Phishing for Information: Spearphishing Link

Before compromising a victim, adversaries may send spearphishing messages with a malicious link to elicit sensitive information that can be used during targeting. Spearphishing for information is an attempt to trick targets into divulging information, frequently credentials or other actionable information. Spearphishing for information frequently involves social engineering techniques, such as posing as a source with a reason to collect information (ex: Establish Accounts or Compromise Accounts) and/or sending multiple, seemingly urgent messages.

All forms of spearphishing are electronically delivered social engineering targeted at a specific individual, company, or industry. In this scenario, the malicious emails contain links generally accompanied by social engineering text to coax the user to actively click or copy and paste a URL into a browser.[1][2] The given website may closely resemble a legitimate site in appearance and have a URL containing elements from the real site. From the fake website, information is gathered in web forms and sent to the attacker. Adversaries may also use information from previous reconnaissance efforts (ex: Search Open Websites/Domains or Search Victim-Owned Websites) to craft persuasive and believable lures.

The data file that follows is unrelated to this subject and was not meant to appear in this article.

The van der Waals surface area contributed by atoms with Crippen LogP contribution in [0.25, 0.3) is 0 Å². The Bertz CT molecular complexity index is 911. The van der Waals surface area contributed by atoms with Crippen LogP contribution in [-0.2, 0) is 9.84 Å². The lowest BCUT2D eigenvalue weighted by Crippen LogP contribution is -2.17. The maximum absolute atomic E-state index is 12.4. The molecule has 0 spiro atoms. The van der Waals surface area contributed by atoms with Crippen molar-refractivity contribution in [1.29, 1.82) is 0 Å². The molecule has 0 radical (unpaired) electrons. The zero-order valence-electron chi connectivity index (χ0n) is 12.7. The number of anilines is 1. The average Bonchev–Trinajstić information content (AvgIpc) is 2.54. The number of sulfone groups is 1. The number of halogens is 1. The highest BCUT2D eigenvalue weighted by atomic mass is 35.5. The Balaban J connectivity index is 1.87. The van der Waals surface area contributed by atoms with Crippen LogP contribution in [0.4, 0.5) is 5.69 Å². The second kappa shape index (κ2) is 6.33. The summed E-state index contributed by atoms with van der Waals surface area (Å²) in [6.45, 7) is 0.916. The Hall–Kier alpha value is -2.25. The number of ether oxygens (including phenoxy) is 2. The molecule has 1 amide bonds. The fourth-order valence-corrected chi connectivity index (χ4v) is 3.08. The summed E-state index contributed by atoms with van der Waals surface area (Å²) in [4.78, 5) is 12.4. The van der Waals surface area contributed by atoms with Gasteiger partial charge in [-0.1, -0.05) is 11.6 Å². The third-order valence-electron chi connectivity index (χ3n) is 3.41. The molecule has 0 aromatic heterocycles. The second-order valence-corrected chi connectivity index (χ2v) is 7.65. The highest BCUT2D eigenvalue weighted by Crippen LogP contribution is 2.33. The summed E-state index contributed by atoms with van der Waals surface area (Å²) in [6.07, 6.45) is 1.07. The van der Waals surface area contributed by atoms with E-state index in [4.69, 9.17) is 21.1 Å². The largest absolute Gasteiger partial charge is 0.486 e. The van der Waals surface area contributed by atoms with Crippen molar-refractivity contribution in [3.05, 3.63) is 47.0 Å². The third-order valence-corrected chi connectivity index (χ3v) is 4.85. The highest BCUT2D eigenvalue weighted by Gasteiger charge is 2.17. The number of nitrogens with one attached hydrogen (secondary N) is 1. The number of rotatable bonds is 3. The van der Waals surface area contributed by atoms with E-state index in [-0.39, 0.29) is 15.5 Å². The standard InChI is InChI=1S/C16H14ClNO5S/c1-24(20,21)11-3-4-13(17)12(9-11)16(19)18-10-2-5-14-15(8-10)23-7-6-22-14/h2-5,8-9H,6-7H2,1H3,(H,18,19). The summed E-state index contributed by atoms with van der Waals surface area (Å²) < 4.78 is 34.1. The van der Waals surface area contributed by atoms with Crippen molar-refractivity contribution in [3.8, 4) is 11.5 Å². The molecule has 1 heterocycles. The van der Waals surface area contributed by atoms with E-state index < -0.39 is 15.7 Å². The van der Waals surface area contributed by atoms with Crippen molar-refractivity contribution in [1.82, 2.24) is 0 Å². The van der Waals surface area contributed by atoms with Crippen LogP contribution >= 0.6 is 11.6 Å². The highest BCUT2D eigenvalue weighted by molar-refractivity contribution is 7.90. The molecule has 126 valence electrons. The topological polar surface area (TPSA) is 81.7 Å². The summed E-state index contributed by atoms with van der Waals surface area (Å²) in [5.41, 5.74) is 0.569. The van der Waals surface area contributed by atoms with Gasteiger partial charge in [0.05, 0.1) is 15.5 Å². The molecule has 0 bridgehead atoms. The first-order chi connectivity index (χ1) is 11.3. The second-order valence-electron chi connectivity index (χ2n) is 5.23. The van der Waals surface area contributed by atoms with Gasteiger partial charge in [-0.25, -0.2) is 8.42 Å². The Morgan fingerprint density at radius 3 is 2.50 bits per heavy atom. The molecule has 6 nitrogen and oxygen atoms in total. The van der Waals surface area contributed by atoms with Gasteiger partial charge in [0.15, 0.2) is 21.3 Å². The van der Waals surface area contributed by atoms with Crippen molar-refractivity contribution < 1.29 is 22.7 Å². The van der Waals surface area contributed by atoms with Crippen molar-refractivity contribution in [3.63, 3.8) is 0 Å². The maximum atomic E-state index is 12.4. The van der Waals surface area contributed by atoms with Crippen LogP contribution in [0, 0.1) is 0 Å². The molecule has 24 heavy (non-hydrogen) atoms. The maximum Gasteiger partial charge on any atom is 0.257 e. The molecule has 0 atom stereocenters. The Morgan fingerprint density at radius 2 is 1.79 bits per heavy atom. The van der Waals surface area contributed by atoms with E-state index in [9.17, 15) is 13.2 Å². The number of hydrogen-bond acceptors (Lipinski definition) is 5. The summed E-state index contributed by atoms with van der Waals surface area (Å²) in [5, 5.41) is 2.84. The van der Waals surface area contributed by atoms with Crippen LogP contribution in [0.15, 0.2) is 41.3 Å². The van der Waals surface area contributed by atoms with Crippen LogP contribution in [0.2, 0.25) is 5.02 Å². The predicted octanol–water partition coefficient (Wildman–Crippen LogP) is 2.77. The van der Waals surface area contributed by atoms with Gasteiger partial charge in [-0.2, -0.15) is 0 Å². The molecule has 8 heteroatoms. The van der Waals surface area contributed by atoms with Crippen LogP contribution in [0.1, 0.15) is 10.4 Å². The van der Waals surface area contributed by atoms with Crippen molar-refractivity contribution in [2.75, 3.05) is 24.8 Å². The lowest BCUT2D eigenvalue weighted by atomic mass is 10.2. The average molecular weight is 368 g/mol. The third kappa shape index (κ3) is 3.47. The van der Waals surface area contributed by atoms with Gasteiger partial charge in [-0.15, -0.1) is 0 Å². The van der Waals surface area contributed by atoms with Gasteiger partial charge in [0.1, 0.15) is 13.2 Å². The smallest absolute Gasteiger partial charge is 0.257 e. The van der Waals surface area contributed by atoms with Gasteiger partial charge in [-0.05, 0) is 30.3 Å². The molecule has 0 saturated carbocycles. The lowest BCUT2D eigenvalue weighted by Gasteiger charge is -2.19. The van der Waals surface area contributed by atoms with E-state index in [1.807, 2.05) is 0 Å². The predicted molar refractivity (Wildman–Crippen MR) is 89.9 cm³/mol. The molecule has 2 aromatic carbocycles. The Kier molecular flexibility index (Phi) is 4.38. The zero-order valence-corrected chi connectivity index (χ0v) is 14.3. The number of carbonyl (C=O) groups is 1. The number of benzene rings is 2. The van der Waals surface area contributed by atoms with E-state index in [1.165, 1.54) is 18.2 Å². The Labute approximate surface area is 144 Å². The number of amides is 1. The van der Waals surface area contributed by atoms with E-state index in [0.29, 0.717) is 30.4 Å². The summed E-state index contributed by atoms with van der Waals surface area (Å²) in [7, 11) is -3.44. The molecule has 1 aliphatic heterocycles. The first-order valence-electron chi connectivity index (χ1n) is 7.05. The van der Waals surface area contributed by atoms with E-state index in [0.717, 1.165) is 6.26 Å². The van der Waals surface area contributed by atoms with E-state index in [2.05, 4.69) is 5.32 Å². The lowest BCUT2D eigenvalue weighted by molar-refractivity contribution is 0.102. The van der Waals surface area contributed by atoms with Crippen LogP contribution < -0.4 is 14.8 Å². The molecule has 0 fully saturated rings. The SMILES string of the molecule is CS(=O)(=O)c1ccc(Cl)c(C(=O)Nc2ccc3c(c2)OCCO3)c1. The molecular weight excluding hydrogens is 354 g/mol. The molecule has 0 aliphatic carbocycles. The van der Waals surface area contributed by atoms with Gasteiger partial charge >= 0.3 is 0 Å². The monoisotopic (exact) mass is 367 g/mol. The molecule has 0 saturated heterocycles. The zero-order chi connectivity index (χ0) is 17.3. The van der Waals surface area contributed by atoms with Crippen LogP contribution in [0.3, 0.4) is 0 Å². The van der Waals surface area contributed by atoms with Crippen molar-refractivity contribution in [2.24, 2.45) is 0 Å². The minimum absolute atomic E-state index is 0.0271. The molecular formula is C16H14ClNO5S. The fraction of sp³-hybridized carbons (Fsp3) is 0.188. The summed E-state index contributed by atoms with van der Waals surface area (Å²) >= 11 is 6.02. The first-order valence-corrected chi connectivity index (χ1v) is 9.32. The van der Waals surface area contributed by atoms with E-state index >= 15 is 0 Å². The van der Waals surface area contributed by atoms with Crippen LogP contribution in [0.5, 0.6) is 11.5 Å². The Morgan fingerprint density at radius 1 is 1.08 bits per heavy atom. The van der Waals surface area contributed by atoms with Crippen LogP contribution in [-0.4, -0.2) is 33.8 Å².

ID: T1598.003
Sub-technique of:  T1598
Tactic: Reconnaissance
Platforms: PRE
Data Sources: Email gateway, Mail server
Contributors: Robert Simmons, @MalwareUtkonos; Sebastian Salla, McAfee
Version: 1.0
Created: 02 October 2020
Last Modified: 24 October 2020

Mitigations

Mitigation Description
User Training

Users can be trained to identify social engineering techniques and spearphishing attempts.

Detection

Monitor for suspicious email activity, such as numerous accounts receiving messages from a single unusual/unknown sender. Filtering based on DKIM+SPF or header analysis can help detect when the email sender is spoofed. Also consider enabling DMARC to verify the sender of emails.[3][4]

Monitor for references to uncategorized or known-bad sites. URL inspection within email (including expanding shortened links) can also help detect links leading to known malicious sites.

References